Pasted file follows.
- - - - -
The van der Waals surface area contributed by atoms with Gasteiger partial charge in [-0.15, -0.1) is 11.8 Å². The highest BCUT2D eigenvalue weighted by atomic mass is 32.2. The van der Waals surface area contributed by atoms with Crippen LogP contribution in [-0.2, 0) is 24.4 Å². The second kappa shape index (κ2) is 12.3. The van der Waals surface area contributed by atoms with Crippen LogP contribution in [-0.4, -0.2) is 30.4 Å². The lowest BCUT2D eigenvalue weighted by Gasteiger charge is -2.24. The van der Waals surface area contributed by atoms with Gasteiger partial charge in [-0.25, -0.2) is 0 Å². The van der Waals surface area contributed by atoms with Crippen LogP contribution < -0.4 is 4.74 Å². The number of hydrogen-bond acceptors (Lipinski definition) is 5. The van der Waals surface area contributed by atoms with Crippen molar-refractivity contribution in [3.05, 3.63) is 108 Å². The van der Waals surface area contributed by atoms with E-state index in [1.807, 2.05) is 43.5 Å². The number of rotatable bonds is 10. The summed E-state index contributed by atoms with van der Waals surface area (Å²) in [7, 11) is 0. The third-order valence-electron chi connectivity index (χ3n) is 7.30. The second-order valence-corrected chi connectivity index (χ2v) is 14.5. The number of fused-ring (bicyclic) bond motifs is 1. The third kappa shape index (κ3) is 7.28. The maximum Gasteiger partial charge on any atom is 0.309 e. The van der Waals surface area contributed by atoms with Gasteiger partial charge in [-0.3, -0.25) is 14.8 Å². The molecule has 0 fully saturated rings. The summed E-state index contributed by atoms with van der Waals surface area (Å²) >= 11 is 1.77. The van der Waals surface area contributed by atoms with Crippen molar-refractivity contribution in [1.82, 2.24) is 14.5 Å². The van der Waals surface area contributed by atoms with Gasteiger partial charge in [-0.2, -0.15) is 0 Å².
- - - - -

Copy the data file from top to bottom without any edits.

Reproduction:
The van der Waals surface area contributed by atoms with Gasteiger partial charge in [-0.15, -0.1) is 11.8 Å². The highest BCUT2D eigenvalue weighted by atomic mass is 32.2. The van der Waals surface area contributed by atoms with Crippen LogP contribution in [-0.2, 0) is 24.4 Å². The second kappa shape index (κ2) is 12.3. The van der Waals surface area contributed by atoms with Crippen LogP contribution in [-0.4, -0.2) is 30.4 Å². The lowest BCUT2D eigenvalue weighted by Gasteiger charge is -2.24. The van der Waals surface area contributed by atoms with Gasteiger partial charge in [-0.25, -0.2) is 0 Å². The van der Waals surface area contributed by atoms with Crippen LogP contribution < -0.4 is 4.74 Å². The number of hydrogen-bond acceptors (Lipinski definition) is 5. The van der Waals surface area contributed by atoms with Crippen molar-refractivity contribution in [3.05, 3.63) is 108 Å². The van der Waals surface area contributed by atoms with E-state index in [1.807, 2.05) is 43.5 Å². The number of rotatable bonds is 10. The summed E-state index contributed by atoms with van der Waals surface area (Å²) in [7, 11) is 0. The third-order valence-electron chi connectivity index (χ3n) is 7.30. The second-order valence-corrected chi connectivity index (χ2v) is 14.5. The number of fused-ring (bicyclic) bond motifs is 1. The third kappa shape index (κ3) is 7.28. The maximum Gasteiger partial charge on any atom is 0.309 e. The van der Waals surface area contributed by atoms with Gasteiger partial charge in [-0.3, -0.25) is 14.8 Å². The molecule has 0 fully saturated rings. The summed E-state index contributed by atoms with van der Waals surface area (Å²) >= 11 is 1.77. The van der Waals surface area contributed by atoms with Crippen molar-refractivity contribution in [1.82, 2.24) is 14.5 Å². The van der Waals surface area contributed by atoms with Gasteiger partial charge in [-0.2, -0.15) is 0 Å².